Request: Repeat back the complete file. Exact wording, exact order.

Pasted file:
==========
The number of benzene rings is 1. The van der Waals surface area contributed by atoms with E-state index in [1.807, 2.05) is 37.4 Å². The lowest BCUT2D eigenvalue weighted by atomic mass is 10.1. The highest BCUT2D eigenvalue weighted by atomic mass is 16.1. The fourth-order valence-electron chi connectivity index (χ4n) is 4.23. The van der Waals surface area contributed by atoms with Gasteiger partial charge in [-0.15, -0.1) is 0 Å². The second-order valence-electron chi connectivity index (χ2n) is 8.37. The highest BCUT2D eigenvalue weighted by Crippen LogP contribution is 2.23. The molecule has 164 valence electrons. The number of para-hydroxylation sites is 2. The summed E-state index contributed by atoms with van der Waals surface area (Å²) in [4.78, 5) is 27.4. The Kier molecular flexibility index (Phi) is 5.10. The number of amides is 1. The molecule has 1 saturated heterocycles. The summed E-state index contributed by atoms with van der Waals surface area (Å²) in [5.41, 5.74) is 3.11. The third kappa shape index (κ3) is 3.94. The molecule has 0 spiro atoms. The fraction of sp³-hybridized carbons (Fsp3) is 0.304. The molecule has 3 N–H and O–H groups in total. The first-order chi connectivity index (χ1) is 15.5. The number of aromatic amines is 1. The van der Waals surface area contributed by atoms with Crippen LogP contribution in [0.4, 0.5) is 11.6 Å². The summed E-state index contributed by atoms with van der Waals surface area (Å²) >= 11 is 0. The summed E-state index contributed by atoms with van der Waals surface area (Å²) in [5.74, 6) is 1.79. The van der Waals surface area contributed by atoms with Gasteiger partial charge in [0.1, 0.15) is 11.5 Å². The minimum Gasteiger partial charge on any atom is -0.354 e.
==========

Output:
The number of benzene rings is 1. The van der Waals surface area contributed by atoms with E-state index in [1.807, 2.05) is 37.4 Å². The lowest BCUT2D eigenvalue weighted by atomic mass is 10.1. The highest BCUT2D eigenvalue weighted by atomic mass is 16.1. The fourth-order valence-electron chi connectivity index (χ4n) is 4.23. The van der Waals surface area contributed by atoms with Gasteiger partial charge in [-0.15, -0.1) is 0 Å². The second-order valence-electron chi connectivity index (χ2n) is 8.37. The highest BCUT2D eigenvalue weighted by Crippen LogP contribution is 2.23. The molecule has 164 valence electrons. The number of para-hydroxylation sites is 2. The summed E-state index contributed by atoms with van der Waals surface area (Å²) in [4.78, 5) is 27.4. The Kier molecular flexibility index (Phi) is 5.10. The number of amides is 1. The molecule has 1 saturated heterocycles. The summed E-state index contributed by atoms with van der Waals surface area (Å²) in [5.41, 5.74) is 3.11. The third kappa shape index (κ3) is 3.94. The molecule has 0 spiro atoms. The fraction of sp³-hybridized carbons (Fsp3) is 0.304. The molecule has 3 N–H and O–H groups in total. The first-order chi connectivity index (χ1) is 15.5. The number of aromatic amines is 1. The van der Waals surface area contributed by atoms with Crippen LogP contribution in [0.4, 0.5) is 11.6 Å². The summed E-state index contributed by atoms with van der Waals surface area (Å²) >= 11 is 0. The summed E-state index contributed by atoms with van der Waals surface area (Å²) in [5.74, 6) is 1.79. The van der Waals surface area contributed by atoms with Gasteiger partial charge in [0.1, 0.15) is 11.5 Å². The minimum Gasteiger partial charge on any atom is -0.354 e.